A vestry held in the church and attended by about six persons was recorded only when overseers' accounts were passed, and seems to have been a select vestry for the poor. (fn. 88) By the 1830s overseers were paid a fee of £5 and rates were set by the overseers and churchwardens; the curate criticized the overseers for wasteful rate increases and the vestry as unfit to decide on allowances. (fn. 89)
The amount raised in rates, almost all spent on the poor, rose from £119 in 1776 to an average of c. £150 in the period 1783-5. (fn. 90) In 1789 the poor were farmed. (fn. 91) By 1803, when £677 was spent, the cost of c. £1 a head of population was not unusually high for the area, but it became so in the period 1810-13 when it was between 51s. and 54s. a head. An attack on the sheriffs officer by a group of Hanborough men in 1811 (fn. 92) may reflect the local distress. In the post-Waterloo depression the parish spent c. 33s. a head, and after a fall in the 1820s (to c. 8s. a head in 1826) expenditure rose again to c. 23s. a head in 1831. (fn. 93) Accounts for the period 1817-35 show a loss of rate income from 'unoccupied houses' during the 1820s, and the duke of Marlborough was a defaulter on his property throughout. (fn. 94)
A workhouse with room for 20 was recorded in 1776; (fn. 95) it may have been the building on the east side of Burleigh Green which the parish owned in 1761. (fn. 96) In 1803 it was occupied by 23 persons (including children) who earned £13, but no workhouse was recorded thereafter. (fn. 97) In 1765 and in the early 19th century c. 6 houses in Long Hanborough and one in Church Hanborough were used to house the poor; they and two other houses at Cook's Corner, maintained by the overseers from 1820 or earlier, were sold in 1839. (fn. 98) Rents of £47 were paid by the parish in 1817, but no further rents are recorded. (fn. 99)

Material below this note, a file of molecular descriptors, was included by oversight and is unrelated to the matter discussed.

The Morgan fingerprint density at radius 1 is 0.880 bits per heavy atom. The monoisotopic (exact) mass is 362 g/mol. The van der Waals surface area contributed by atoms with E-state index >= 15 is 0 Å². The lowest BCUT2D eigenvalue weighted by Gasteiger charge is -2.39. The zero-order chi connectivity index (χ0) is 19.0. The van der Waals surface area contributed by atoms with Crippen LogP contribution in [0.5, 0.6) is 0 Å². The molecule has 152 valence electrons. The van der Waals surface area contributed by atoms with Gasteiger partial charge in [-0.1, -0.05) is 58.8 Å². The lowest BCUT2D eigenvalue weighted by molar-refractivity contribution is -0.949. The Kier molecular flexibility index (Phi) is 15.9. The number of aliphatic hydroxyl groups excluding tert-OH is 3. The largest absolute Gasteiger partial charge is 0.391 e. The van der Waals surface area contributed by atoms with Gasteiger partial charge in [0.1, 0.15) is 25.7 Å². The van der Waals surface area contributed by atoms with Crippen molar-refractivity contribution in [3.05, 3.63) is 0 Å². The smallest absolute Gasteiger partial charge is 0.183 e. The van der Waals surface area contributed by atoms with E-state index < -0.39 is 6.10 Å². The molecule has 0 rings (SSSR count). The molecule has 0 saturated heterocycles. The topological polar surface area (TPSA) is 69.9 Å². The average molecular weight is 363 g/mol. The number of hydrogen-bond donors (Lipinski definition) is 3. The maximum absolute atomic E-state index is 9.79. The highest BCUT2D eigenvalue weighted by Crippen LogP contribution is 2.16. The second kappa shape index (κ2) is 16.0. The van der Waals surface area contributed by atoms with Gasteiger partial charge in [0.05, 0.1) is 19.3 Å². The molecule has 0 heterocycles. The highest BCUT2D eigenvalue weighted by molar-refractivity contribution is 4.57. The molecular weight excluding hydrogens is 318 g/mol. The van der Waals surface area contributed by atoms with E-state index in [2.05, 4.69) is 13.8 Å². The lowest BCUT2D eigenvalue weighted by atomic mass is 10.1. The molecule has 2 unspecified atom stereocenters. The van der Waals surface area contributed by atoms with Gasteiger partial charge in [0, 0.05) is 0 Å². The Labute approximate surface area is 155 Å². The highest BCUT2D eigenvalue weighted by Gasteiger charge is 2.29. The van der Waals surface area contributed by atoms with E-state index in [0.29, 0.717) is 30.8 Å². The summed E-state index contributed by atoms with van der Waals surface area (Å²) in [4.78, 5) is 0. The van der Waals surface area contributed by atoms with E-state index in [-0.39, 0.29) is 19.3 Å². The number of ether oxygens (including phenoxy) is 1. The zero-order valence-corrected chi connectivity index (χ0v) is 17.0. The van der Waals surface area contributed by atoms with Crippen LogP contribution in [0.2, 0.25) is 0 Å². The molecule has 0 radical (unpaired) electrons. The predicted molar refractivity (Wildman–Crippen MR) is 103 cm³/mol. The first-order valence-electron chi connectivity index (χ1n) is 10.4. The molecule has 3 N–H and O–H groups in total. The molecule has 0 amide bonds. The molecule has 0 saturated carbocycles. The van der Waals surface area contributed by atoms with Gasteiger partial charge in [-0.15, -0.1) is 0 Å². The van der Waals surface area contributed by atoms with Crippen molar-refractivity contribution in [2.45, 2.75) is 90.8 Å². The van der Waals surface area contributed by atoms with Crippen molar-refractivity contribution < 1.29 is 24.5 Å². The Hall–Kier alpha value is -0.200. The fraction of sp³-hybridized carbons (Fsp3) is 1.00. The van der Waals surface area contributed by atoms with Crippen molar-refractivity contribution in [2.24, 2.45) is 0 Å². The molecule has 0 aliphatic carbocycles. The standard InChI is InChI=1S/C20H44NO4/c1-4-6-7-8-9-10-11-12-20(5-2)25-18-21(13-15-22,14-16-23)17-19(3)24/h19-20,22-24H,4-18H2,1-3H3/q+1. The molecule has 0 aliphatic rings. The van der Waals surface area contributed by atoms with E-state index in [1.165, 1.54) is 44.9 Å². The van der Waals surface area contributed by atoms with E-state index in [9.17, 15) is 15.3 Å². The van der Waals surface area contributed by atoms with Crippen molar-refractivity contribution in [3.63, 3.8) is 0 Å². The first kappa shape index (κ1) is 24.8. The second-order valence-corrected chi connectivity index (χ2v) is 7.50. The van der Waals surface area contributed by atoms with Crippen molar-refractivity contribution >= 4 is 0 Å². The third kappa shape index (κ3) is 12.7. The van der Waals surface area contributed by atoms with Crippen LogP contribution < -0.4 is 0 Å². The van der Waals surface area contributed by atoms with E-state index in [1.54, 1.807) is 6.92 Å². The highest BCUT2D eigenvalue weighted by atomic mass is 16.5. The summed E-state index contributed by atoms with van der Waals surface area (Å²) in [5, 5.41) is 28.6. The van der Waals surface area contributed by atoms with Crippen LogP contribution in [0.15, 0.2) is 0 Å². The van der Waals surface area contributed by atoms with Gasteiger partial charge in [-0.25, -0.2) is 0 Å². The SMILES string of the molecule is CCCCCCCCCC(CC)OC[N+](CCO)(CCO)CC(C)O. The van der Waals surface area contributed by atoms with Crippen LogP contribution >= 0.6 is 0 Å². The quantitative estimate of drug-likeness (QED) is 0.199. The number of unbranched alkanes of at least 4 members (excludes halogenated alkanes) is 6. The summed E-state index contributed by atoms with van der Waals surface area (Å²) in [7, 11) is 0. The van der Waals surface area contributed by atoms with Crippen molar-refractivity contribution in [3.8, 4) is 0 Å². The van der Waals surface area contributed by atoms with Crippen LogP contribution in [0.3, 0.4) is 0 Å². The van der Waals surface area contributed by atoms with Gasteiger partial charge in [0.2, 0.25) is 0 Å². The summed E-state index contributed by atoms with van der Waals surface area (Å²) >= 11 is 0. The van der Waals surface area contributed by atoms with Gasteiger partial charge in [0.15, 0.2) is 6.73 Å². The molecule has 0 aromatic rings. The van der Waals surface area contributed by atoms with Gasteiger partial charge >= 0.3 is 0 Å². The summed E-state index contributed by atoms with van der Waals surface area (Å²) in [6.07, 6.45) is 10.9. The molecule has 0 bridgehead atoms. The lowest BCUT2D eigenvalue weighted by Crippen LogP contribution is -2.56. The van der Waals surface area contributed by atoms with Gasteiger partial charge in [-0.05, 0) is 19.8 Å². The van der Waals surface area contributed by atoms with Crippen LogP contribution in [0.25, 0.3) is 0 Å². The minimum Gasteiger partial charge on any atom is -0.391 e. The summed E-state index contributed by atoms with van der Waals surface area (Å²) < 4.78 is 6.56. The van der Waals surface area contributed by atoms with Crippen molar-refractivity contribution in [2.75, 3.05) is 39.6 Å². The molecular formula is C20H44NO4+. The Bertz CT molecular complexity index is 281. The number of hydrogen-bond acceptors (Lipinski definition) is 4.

In 1803 there were 26 adults and 140 children on regular out-relief. The parish spent £30 on materials to employ them but they earned only £24, probably from spinning: payments for spinning and buying flax were recorded in later overseers' accounts. In 1813 there were 78 people on regular out-relief (fn. 1) and between 1817 and 1835 from 53 to 80 people received weekly pay. Yardland men (roundsmen) were being paid for in 1817-18 and possibly later. Payments for 'days' to 30 or more persons were recorded in 1826-7; in 1834-5 as many as 67 were paid on that basis for more than half a week, (fn. 2) and were probably employed on road work. The curate said that in the early 1830s in winter the only employment attempted to be found by the parish for a hundred, more or less . . . has been to walk over about four miles of road'. (fn. 3) Some farmers, however, received a few payments for 'lost labour'. At that time the overseers made bargains with some labourers to 'keep off' demanding work from the parish: in 1834-5 a man received 8s. for 'keeping off' the parish from December to February. (fn. 4)
Hanborough was in the Witney poor law union from 1834 and in Witney rural district from 1894. In 1974 it became part of West Oxfordshire district. (fn. 5) The remaining functions of the vestry were taken over by a parish council in 1894. (fn. 6)